Most of Real Fuel Inflation Is Caused by Lost Refining Capacity
May 9, 2022 (EIRNS)—A Bloomberg op-ed today by Javier Blas reported that while the price of West Texas Intermediate crude oil has gone up 13% during the two months of the war in Ukraine, the wholesale prices of fuels at New York have risen as follows: gasoline 33%, to the equivalent of $155/barrel; diesel fuel 69%, to $175/barrel; and jet fuel (as well as home heating oil) 137%, to $275/barrel. The reasons are two: 2 million barrels/day of obsolete refinery capacity in the United States and Europe being closed down, while new capacity opens up only in China; and the NATO sanctions and “self-sanction” by corporations, against Russia. Russia has shut down an additional 1.5 million barrels/day of its refining capacity due to the latter.
This is part of a broader “Green New Deal” investment collapse which began roughly 2015. Until that year, global investment in finding, recovering and refining liquid fuels—crude oil and derivatives, natural gas—ran at about $800 billion/year. By 2018 that had fallen to $550 billion/year; and by 2021 it was $350 billion, cut to less than half by the green financiers of Mark Carney and Co.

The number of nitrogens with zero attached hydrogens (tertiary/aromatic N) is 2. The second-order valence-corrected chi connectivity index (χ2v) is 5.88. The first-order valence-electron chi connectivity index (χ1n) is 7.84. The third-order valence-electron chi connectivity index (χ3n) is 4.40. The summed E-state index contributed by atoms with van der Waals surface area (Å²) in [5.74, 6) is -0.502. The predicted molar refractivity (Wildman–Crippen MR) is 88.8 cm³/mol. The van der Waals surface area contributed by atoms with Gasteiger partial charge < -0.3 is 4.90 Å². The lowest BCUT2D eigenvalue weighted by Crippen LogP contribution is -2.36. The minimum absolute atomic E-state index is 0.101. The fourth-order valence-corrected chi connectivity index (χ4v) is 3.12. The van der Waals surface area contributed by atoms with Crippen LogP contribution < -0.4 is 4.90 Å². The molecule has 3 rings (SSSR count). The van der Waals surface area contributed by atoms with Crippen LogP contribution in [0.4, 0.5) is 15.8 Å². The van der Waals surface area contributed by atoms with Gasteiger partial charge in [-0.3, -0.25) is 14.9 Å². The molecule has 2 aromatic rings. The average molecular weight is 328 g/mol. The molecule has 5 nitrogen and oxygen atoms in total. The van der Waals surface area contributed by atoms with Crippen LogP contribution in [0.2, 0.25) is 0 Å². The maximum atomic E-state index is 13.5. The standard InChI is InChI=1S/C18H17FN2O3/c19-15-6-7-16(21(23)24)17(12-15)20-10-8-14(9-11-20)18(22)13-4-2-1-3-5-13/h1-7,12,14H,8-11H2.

So what is called the average “cracking spread,” at $55/barrel, is five times its average of recent decades and twice its previous record high. Large refiners such as Marathon Petroleum Corp. and Valero Energy Corp. are making huge profits. Martijn Rats, a frequently quoted Morgan Stanley oil analyst, is quoted by Bloomberg here: “Has the oil market hit the refinery wall? Unusually, the answer appears to be ‘yes.’ ” But more suggestive about the physical economy is the remark last week of Ben van Beurden, CEO of Shell: “Demand is not that easily destroyed.” “For that,” concludes Blas, “a recession will be necessary.”